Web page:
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Who Does and Doesn't Need Chaos Engineering?

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In a world where companies face ever-intensifying pressures to maximize the reliability and performance of software systems, chaos engineering principles have become trendy for finding potential problems. But should chaos engineering be the foundation for your reliability management strategy? Keep reading to find out.

What Is Chaos Engineering?

Chaos engineering is a reliability management technique in which engineers purposefully try to cause systems to fail to assess their resilience.

In other words, when you perform chaos engineering, you deliberately inject error conditions or failures into your systems to see how the systems respond. You might deliberately overwhelm an application with traffic to simulate an unexpected spike in demand, or disconnect a cluster of servers to emulate what would happen if a cloud data center suddenly went offline.

What Problems Do Chaos Engineering Principles Solve?

The big idea behind chaos engineering principles is that by proactively stress-testing your applications, services and infrastructure, you can find and address weak points that you would not otherwise notice until an unplanned disruption occurred. You can find and manage chaotic events in a planned and proactive way, rather than merely waiting for something to go wrong and only then reacting.

Chaos Engineering vs. Performance Testing and Synthetic Monitoring

In some ways, chaos engineering is just a trendy term for practices that teams have been using for years.

Chaos engineering principles are similar to (indeed, some would call them a form of) performance testing, in which engineers place a load on IT resources and evaluate how they respond. Chaos engineering is also comparable to synthetic monitoring, a form of testing that uses simulated transactions to assess application reliability and performance.

Some folks would contend that chaos engineering is distinct from performance testing and synthetic monitoring because chaos engineering is about more than just running formal tests. For example, it could take the form of deliberately pulling the plug on a server or DDoS-ing your own network–scenarios that you could not realistically simulate using test automation frameworks.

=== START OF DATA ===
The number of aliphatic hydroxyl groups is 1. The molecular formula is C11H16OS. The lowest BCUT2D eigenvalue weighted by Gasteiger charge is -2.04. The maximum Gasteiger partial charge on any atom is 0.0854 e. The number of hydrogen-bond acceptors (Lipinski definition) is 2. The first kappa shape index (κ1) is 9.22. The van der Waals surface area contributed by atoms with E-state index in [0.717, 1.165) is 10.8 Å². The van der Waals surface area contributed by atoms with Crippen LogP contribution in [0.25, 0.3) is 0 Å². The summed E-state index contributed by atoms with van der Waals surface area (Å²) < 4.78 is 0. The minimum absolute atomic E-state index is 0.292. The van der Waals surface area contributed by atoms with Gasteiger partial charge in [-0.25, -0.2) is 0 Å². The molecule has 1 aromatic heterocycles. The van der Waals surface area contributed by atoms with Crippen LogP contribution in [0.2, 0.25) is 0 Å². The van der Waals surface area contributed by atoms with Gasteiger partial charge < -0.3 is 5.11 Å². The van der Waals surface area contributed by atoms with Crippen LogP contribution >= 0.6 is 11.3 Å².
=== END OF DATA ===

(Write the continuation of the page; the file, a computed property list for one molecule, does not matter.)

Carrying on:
When Should You Use Chaos Engineering Principles?

If your IT team already has a healthy reliability management strategy in place that is based on foundational techniques like performance testing and synthetic monitoring, adding chaos engineering to your routine can be a good way to augment it. Chaos engineering principles may help you identify issues that your testing routines are not catching. Simply planning chaos engineering workflows can also be helpful as a means of stepping back to think through the fundamentals of your systems and the reliability weak points inherent in them.

That said, if you aren’t yet doing basic performance testing, synthetic monitoring and application performance management, you’ll want to start with those practices before jumping into chaos engineering. Think of chaos engineering principles as a way to enhance reliability management, rather than the first step toward building reliable systems.

How Hard Is It to Implement Chaos Engineering?

In most cases, adding chaos engineering to your reliability management strategy doesn’t require a major overhaul of your IT environment. You may want to adopt a tool designed to execute chaos engineering tests, such as Gremlin, Chaos Monkey or the chaos engineering tools being rolled out by cloud vendors for use on their platforms. But, otherwise, you can stick with your existing tool sets and application architectures.

Note, too, that chaos engineering principles can be applied to any type of environment. Whether you’re running apps on-prem, in a single cloud, in multiple clouds or in a hybrid cloud, you can take advantage of chaos engineering.

The Limitations of Chaos Engineering Principles

Chaos engineering principles have received a lot of attention during the past decade. Indeed, it can be easy to become lost in the hype without appreciating the limitations of chaos engineering, including:

  • Limited coverage of problems: Chaos engineering reveals only the problems that you design it to reveal. It doesn’t magically uncover every weakness lurking in your environment. If you forget this, you can end up with a false sense of confidence.

  • Doesn’t solve problems: Chaos engineering can help you find problems, but it doesn’t resolve them. That’s a separate process. And while it may be fun to brag about how you ran cool chaos engineering tests, those tests don’t actually achieve much unless they result in meaningful improvements to your systems.

  • Doesn’t pinpoint problem sources: Detecting a problem through chaos engineering doesn’t necessarily mean you’ll fully understand the problem or know what its root cause is–especially in modern, distributed environments where you have multiple layers of infrastructure hosting dozens of microservices. You’ll need to do extra work–probably using methods like distributed traces–to get to the root of an issue.

Learn More about Chaos Engineering

Chaos engineering was made popular largely through Netflix, whose experience using chaos engineering to manage its own services makes for an informative read. You can also check out the Chaos Engineering book by Casey Rosenthal and Nora Jones for a truly deep dive into the topic.

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